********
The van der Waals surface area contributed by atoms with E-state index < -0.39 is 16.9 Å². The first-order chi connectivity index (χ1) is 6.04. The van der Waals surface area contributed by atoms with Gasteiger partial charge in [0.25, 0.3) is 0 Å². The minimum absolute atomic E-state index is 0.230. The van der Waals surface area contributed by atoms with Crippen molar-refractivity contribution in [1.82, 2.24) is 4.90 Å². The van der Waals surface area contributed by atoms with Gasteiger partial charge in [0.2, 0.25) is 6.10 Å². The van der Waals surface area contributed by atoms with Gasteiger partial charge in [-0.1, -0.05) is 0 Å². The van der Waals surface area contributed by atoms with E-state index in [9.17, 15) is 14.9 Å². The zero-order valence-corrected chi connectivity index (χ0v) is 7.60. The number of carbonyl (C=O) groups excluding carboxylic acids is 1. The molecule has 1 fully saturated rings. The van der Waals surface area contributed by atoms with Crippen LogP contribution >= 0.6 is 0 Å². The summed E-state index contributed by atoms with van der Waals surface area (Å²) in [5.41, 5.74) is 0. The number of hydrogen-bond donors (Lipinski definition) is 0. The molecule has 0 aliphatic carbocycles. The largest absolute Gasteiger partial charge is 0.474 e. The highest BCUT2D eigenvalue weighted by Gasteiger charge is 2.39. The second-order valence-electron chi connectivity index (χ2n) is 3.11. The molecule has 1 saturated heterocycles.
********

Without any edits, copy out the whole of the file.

The van der Waals surface area contributed by atoms with E-state index < -0.39 is 16.9 Å². The first-order chi connectivity index (χ1) is 6.04. The van der Waals surface area contributed by atoms with Gasteiger partial charge in [0.25, 0.3) is 0 Å². The minimum absolute atomic E-state index is 0.230. The van der Waals surface area contributed by atoms with Crippen molar-refractivity contribution in [1.82, 2.24) is 4.90 Å². The van der Waals surface area contributed by atoms with Gasteiger partial charge in [0.2, 0.25) is 6.10 Å². The van der Waals surface area contributed by atoms with Gasteiger partial charge in [-0.1, -0.05) is 0 Å². The van der Waals surface area contributed by atoms with E-state index in [9.17, 15) is 14.9 Å². The zero-order valence-corrected chi connectivity index (χ0v) is 7.60. The number of carbonyl (C=O) groups excluding carboxylic acids is 1. The molecule has 1 fully saturated rings. The van der Waals surface area contributed by atoms with Crippen LogP contribution >= 0.6 is 0 Å². The summed E-state index contributed by atoms with van der Waals surface area (Å²) in [5.41, 5.74) is 0. The number of hydrogen-bond donors (Lipinski definition) is 0. The molecule has 0 aliphatic carbocycles. The largest absolute Gasteiger partial charge is 0.474 e. The highest BCUT2D eigenvalue weighted by Gasteiger charge is 2.39. The second-order valence-electron chi connectivity index (χ2n) is 3.11. The molecule has 1 saturated heterocycles.